Dozens of STARTTLS Related Flaws Found Affecting Popular Email Clients

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Security researchers have disclosed as many as 40 different vulnerabilities associated with an opportunistic encryption mechanism in mail clients and servers that could open the door to targeted man-in-the-middle (MitM) attacks, permitting an intruder to forge mailbox content and steal credentials.

The now-patched flaws, identified in various STARTTLS implementations, were detailed by a group of researchers Damian Poddebniak, Fabian Ising, Hanno Böck, and Sebastian Schinzel at the 30th USENIX Security Symposium. In an Internet-wide scan conducted during the study, 320,000 email servers were found vulnerable to what's called a command injection attack.

Some of the popular clients affected by the bugs include Apple Mail, Gmail, Mozilla Thunderbird, Claws Mail, Mutt, Evolution, Exim, Mail.ru, Samsung Email, Yandex, and KMail. The attacks require that the malicious party can tamper connections established between an email client and the email server of a provider and has login credentials for their own account on the same server.

STARTTLS refers to a form of opportunistic TLS that enables email communication protocols such as SMTP, POP3, and IMAP to be transitioned or upgraded from a plain text connection to an encrypted connection instead of having to use a separate port for encrypted communication.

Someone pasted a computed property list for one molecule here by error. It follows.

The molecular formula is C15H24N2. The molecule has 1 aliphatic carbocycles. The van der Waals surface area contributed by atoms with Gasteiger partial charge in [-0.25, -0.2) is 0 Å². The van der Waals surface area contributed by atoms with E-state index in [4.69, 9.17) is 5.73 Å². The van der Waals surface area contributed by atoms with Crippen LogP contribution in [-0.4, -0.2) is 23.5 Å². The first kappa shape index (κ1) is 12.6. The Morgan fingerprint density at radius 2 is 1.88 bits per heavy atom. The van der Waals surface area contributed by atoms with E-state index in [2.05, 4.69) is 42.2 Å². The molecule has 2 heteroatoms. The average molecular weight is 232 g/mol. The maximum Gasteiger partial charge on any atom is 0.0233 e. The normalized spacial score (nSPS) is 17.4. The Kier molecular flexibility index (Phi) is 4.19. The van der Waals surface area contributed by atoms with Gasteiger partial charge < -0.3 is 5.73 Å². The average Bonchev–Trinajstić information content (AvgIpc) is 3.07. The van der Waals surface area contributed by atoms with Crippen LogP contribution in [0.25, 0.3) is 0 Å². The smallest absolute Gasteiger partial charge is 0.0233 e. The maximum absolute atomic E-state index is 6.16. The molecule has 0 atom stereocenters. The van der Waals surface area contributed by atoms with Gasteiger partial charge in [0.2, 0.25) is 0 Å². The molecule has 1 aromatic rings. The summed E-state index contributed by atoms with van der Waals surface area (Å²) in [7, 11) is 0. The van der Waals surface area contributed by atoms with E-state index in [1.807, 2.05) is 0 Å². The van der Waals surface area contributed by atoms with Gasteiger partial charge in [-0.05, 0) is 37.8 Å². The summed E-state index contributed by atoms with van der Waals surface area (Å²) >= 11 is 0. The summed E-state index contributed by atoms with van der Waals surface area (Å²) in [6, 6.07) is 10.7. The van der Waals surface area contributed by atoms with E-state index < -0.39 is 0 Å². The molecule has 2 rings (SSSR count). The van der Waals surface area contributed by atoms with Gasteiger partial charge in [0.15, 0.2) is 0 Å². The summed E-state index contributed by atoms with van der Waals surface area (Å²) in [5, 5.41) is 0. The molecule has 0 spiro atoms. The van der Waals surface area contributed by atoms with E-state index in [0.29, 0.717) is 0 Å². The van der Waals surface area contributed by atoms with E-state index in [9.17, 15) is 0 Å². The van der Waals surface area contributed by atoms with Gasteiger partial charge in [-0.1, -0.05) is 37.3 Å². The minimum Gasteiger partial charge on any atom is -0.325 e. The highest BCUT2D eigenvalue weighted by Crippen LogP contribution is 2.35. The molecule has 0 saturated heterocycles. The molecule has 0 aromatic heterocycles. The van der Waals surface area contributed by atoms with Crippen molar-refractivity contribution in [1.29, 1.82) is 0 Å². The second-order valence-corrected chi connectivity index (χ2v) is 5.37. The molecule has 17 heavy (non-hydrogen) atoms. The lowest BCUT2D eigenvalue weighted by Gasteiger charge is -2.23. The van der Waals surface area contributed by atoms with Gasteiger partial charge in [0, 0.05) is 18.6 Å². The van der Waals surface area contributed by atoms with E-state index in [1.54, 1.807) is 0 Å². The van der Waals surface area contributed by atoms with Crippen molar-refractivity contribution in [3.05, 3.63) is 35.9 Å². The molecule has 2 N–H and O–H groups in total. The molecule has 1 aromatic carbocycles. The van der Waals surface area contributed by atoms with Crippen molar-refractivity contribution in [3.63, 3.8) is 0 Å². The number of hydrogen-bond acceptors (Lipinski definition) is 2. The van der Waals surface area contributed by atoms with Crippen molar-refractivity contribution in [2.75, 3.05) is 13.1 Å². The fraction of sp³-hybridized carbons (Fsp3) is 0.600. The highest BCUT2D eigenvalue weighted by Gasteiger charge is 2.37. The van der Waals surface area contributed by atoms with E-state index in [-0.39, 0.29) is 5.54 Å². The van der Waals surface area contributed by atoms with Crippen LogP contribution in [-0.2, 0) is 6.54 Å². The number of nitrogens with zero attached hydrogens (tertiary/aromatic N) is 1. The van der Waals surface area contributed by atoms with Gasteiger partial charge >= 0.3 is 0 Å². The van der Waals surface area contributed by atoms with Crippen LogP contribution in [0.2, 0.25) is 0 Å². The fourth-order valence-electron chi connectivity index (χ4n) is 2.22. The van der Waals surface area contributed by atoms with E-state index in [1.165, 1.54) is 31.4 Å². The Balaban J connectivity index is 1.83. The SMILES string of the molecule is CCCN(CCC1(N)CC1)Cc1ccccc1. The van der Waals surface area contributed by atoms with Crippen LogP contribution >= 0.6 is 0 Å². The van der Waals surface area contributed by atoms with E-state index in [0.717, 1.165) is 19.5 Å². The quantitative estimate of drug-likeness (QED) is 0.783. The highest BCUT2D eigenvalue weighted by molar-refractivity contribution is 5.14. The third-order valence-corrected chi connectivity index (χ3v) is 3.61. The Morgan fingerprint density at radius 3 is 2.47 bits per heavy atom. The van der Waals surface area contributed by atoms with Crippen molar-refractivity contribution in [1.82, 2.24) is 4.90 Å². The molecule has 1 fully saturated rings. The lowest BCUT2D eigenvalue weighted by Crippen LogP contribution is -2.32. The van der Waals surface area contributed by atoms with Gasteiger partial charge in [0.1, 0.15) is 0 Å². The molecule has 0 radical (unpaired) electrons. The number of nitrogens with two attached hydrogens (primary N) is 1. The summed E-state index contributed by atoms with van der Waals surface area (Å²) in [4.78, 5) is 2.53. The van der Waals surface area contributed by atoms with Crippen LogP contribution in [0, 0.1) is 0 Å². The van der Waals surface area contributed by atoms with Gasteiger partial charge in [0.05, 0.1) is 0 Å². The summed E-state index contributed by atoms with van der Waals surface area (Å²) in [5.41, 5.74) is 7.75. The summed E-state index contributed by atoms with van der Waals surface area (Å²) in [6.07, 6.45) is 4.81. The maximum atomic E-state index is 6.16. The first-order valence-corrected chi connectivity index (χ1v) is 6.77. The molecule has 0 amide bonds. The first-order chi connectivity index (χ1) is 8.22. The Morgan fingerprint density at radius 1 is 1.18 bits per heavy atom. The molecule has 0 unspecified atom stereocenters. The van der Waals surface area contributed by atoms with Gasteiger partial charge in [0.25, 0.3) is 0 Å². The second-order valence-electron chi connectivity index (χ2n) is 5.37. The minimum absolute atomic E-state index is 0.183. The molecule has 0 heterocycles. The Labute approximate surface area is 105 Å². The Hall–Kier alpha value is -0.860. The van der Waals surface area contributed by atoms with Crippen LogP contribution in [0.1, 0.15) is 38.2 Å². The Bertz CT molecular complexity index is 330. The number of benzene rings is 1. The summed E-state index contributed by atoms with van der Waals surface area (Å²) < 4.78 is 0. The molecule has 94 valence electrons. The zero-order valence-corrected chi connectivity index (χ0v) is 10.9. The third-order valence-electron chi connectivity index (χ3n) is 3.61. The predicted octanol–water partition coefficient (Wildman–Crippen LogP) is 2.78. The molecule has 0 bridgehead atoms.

"Upgrading connections via STARTTLS is fragile and vulnerable to a number of security vulnerabilities and attacks," the researchers noted, allowing a meddler-in-the-middle to inject plaintext commands that a "server would be interpret as if they were part of the encrypted connection," thereby enabling the adversary to steal credentials with the SMTP and IMAP protocols.

"Email clients must authenticate themselves with a username and password before submitting a new email or accessing existing emails. For these connections, the transition to TLS via STARTTLS must be strictly enforced because a downgrade would reveal the username and password and give an attacker full access to the email account," the researchers added.